Hrithik Roshan: ‘My script becomes fuel for days like that, when I don’t want to get up and work’
Hrithik Roshan feels no one expects him to dance in every film just because he happens to be a good dancer.Updated: Nov 15, 2019 19:02 IST
Right from the start of his career (Kaho Naa Pyaar Hai; 2000), he has been loved as much for his dancing talent as for his acting skills. So much so that Hrithik Roshan’s dance pieces — almost always — become the centre of attraction in his films. But the actor feels there is no hard and fast rule about featuring dance numbers just because of his presence in a movie.
“I think that’s an old thought process, which doesn’t even exist now,” says Hrithik, whose latest moves in the chartbuster, Ghungroo (from War), have been lapped up by audiences. “People are getting far more real about films. Our society is changing and at the end of the day, our films are a reflection of the evolution of our society. The collective consciousness is evolving and becoming more intelligent,” he says.
Before War, Hrithik had hits such as Super 30 and Kaabil, and both didn’t feature him in well-choreographed, dapper dance numbers. “See, our films are also evolving. And when you look at movies through that filter then you won’t expect an actor, who is known for dancing, to dance just because he knows how to, especially in films like Super 30 or Kaabil,” he says.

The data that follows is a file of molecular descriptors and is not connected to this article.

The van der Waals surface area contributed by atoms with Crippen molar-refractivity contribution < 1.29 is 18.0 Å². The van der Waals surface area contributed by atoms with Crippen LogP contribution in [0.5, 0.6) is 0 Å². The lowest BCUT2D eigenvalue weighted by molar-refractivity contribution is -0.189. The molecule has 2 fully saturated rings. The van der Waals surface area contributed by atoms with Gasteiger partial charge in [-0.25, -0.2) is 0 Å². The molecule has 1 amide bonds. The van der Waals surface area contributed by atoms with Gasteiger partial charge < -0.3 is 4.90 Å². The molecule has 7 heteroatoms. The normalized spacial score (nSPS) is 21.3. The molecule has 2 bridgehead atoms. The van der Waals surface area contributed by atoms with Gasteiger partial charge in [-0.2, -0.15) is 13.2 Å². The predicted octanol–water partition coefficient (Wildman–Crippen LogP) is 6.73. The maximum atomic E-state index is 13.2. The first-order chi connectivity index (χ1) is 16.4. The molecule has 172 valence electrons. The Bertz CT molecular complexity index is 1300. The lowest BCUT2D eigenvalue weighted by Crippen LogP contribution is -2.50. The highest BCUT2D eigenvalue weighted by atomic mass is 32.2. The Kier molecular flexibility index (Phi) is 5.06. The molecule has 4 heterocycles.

The 45-year-old actor, who was loved for his dance moves in films such as Kaho Naa..., Lakshya (2004), Dhoom 2 (2006) and Zindagi Na Milegi Dobara (2011) among others, says, “Filmmakers are only going by the audience’s instincts. I don’t think anyone is saying, ‘Oh, Hrithik hasn’t danced in Super 30. Why hasn’t he?’ That’s why, at the end of the day, it doesn’t affect anything or translate into anything.”
While Hrithik is on a career high and is set to complete two decades in the industry next year, he is clear that films “have to impact” him. “Otherwise, I can’t do them and won’t even be able to last for those 80-150 days [to shoot a film]. My enthusiasm won’t last because some day, you will reach a stage when it will be so hot and you are so uncomfortable that you will be like, ‘Let it go to hell and let’s get it done somehow’,” he says.
The Jodhaa Akbar (2008) actor says that he would “never want to reach such a point in my life.” “If you are truly excited by a film, even at 45 degrees and when you’re uncomfortable and don’t want to do what you are doing, that script and that germ of an idea will just keep pushing you. My script becomes fuel for days like that, when I don’t want to get up and work,” he smiles.
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